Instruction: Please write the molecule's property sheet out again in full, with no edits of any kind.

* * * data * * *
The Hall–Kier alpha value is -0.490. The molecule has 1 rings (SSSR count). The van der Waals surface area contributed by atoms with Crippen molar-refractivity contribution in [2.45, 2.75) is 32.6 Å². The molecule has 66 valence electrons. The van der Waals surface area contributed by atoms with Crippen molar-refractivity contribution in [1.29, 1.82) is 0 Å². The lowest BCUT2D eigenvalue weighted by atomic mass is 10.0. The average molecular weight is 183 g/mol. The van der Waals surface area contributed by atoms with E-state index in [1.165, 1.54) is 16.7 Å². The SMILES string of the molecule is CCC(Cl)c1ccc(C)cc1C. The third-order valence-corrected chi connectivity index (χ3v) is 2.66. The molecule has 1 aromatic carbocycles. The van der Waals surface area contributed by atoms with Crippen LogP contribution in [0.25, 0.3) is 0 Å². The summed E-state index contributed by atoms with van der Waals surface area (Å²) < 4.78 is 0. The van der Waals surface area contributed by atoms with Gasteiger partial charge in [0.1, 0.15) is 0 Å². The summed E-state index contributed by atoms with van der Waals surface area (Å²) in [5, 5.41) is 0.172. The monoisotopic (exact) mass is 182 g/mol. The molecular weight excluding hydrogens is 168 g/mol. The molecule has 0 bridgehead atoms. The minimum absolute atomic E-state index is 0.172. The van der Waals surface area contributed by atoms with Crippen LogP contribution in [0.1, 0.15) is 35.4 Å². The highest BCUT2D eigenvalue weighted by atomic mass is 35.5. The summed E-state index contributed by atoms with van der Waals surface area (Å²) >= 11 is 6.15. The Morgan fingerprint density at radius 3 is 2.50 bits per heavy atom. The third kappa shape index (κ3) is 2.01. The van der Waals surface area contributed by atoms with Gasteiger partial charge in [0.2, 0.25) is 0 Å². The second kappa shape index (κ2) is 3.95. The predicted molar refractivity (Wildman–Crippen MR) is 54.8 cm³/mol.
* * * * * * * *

The Hall–Kier alpha value is -0.490. The molecule has 1 rings (SSSR count). The van der Waals surface area contributed by atoms with Crippen molar-refractivity contribution in [2.45, 2.75) is 32.6 Å². The molecule has 66 valence electrons. The van der Waals surface area contributed by atoms with Crippen molar-refractivity contribution in [1.29, 1.82) is 0 Å². The lowest BCUT2D eigenvalue weighted by atomic mass is 10.0. The average molecular weight is 183 g/mol. The van der Waals surface area contributed by atoms with E-state index in [1.165, 1.54) is 16.7 Å². The SMILES string of the molecule is CCC(Cl)c1ccc(C)cc1C. The third-order valence-corrected chi connectivity index (χ3v) is 2.66. The molecule has 1 aromatic carbocycles. The van der Waals surface area contributed by atoms with Crippen LogP contribution in [0.25, 0.3) is 0 Å². The summed E-state index contributed by atoms with van der Waals surface area (Å²) < 4.78 is 0. The van der Waals surface area contributed by atoms with Gasteiger partial charge in [0.1, 0.15) is 0 Å². The summed E-state index contributed by atoms with van der Waals surface area (Å²) in [5, 5.41) is 0.172. The monoisotopic (exact) mass is 182 g/mol. The molecular weight excluding hydrogens is 168 g/mol. The molecule has 0 bridgehead atoms. The minimum absolute atomic E-state index is 0.172. The van der Waals surface area contributed by atoms with Crippen LogP contribution in [0.1, 0.15) is 35.4 Å². The highest BCUT2D eigenvalue weighted by atomic mass is 35.5. The summed E-state index contributed by atoms with van der Waals surface area (Å²) >= 11 is 6.15. The Morgan fingerprint density at radius 3 is 2.50 bits per heavy atom. The third kappa shape index (κ3) is 2.01. The van der Waals surface area contributed by atoms with Gasteiger partial charge in [0.2, 0.25) is 0 Å². The second kappa shape index (κ2) is 3.95. The predicted molar refractivity (Wildman–Crippen MR) is 54.8 cm³/mol.